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The Stanley Parable: Ultra Deluxe Review

The Stanley Parable Ultra Deluxe

Developer: Crows Crows Crows
Publisher: Crows Crows Crows
Platforms: Xbox Series X Xbox OnePlayStation 4PlayStation 5Nintendo SwitchPC (Reviewed)
Release Date: 27 April 2022
Price: $24.99 USD – Available Here


This might be my first time reviewing The Stanley Parable, but it’s actually the third time that I’m playing it. The game first came out as a mod for Half-Life 2 back in 2011 and my understanding of it was…….all over the place, to be fair. Mainly because my level of English was just average at best so I had serious trouble following the story and the basic premise of the game. Got one ending and called it a day. Then in 2013, the mod evolved into a standalone game with its official Steam release. And almost a decade later, we got something called The Stanley Parable Ultra Deluxe. It promises new endings, choices, and secrets to discover so let’s see what’s it all about.


And here is our first hurdle. Describing the game and the story of it while trying not to go all-in with spoilers is nothing out of the ordinary when it comes to reviews. But what to say when the whole game is misleading by design? When the initial presentation of the game is fundamentally different from the actual game? You have to find a way and convey something while saying nothing at all (which, to some extent, is what The Stanley Parable is trying to achieve).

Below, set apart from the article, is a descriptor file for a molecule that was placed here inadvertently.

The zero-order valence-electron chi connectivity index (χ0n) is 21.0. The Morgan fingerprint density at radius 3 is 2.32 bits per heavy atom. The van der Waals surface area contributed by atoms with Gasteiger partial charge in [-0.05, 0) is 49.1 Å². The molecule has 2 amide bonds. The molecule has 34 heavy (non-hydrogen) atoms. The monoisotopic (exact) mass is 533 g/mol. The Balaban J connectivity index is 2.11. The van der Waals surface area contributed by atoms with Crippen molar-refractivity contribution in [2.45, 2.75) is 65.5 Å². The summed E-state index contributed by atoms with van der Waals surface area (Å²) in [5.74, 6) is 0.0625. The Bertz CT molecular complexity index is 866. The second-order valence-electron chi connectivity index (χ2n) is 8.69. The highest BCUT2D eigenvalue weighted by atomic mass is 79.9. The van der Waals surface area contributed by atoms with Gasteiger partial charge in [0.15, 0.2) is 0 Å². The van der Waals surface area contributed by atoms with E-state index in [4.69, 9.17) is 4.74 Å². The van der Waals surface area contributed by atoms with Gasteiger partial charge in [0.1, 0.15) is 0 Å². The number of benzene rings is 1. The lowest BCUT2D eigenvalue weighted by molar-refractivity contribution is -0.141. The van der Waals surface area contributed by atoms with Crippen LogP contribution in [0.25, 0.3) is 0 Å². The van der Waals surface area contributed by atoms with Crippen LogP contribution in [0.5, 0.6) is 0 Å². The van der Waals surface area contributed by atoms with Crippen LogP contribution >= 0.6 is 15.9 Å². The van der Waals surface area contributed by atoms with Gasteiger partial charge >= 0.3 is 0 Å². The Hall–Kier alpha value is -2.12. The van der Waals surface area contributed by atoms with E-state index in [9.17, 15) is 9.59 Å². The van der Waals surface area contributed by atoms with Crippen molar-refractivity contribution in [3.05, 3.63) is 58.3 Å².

But let’s start from the basics. The story is about Stanley, an employee 427 in an office building. He has a cushy government job consisting of pressing keys on the keyboard every now and then while monitoring data coming from the computer screen. One day, his screen goes blank, he leaves his room for help and discovers that the whole building is abandoned. And this is where our story starts taking shape. Almost every action of his is being described by the game narrator, who often breaks the 4th wall and scolds Stanley (aka you) when taking the “wrong” path. With that premise explained, it would be easy to describe the game as your average walking simulator but The Stanley Parable has always been so much more. It is a game and a meta-commentary on the games in general and a somewhat satirical dissertation on the video game industry and a cynical jab at the achievement system in video games. It pokes fun at everything and it also manages to take itself seriously as well.


If I could focus on one selling point of the game, it’s that there is no wrong way to play it. Seriously, they thought of everything. To illustrate the point, here is some relevant info: the original mod had six different endings, the first Steam release from 2013 added 10 more and I managed to discover 8 new ones so far in The Stanley Parable Ultra Deluxe. One time, I wanted to peek more into one room that is usually closed on more than one occasion so I used the good old sv_cheats 1 approach and then firing up noclip command (the veterans of Source will know).